In 1839, a French physicist named Edmund Bequerel first noticed that some materialsproduce small amounts of electrical current when exposed to light. In 1905, Albert Einstein described the photovoltaic effect which is what modern solar technology is based on. The first photovoltaic panel was built in 1954 by Bell Laboratories. It was called a solar battery and was mostly a curiosity project because it was so expensive and unrealistic for widespread use. In the ‘60s, the space industry started seriously using photovoltaics to provide power to spacecrafts. During the energy crisis in the ‘70s, photovoltaics gained recognition as a possible source of power for non-spacecraft uses. Today, we see and hear about solar as an alternative power source for the average home. There are even rebates and incentives for using solar energy. So, what is a solar cell and how does it work?
The Solar Cell
Solar cells are the basic building block of a photovoltaic energy system. Photovoltaics is the direct conversion of light into electricity. A solar cell absorbs photons, which are tiny particles of sunlight.
Solar cells are usually shaped like a square with the corners clipped. They are manufactured out of a semiconductor material. This material is made into a thin wafer that is specially treated to form an electrical field. The wafer is positive on one side and negative on the other.
When photons strike the solar cell, electrons are knocked loose from atoms in the semiconductor material. Photons act like the cue ball in a game of pool. The cue ball transfers its energy to the colored balls it strikes. Likewise, energy is transferred from the photons to the electrons.
When electrical conductors are attached to both sides of the wafer, it forms an electrical circuit. These free electrons can then be captured in the form of an electrical current (electricity). When these free electrons are captured, an electric current is created. This current can then be used as electricity to power a load, such as a light fixture.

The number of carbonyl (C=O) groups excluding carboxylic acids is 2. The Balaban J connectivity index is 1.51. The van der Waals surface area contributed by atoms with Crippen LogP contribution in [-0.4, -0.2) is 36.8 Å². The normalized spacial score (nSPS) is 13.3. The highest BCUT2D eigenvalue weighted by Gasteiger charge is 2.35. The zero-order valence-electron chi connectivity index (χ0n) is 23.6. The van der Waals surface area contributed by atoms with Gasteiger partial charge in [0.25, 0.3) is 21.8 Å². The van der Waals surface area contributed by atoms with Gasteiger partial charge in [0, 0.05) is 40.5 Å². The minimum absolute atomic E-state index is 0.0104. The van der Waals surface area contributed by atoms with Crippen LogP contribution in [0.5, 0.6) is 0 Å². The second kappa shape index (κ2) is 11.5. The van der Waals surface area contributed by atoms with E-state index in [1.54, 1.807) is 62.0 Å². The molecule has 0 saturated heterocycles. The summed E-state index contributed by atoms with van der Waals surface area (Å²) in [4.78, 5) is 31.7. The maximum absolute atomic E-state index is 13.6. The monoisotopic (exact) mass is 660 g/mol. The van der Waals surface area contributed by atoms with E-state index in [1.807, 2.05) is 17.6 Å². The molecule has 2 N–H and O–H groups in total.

Solar Cell Materials
Semiconductor materials, like silicon, share properties of conductors and insulators. Semiconducting materials have a range known as the band gap, which represents the spectrum of energies that cannot excite the material’s electrons. Silicon has a band gap that can be crossed over by a single photon’s worth of energy, which makes silicon an excellent material for solar cells.
Silicon is the most widely used material in photovoltaic cells, but graphene is one of the contenders. In theory, graphene could be a much better base material for solar cells, due to its potential to be packed more densely on the panels and high electrical efficiency. However, graphene’s main drawback is its band gap, which prevents the material to be properly excited by a photon’s energy. There are complex graphene devices that are currently available, but the cost of producing them offsets the potential benefits, for the time being.
What to Expect
Solar technology is sure to continue evolving in a multi-faceted fashion. While progress may grow incrementally or by leaps and bounds, the future seems to be heading towards a more widespread use of solar systems.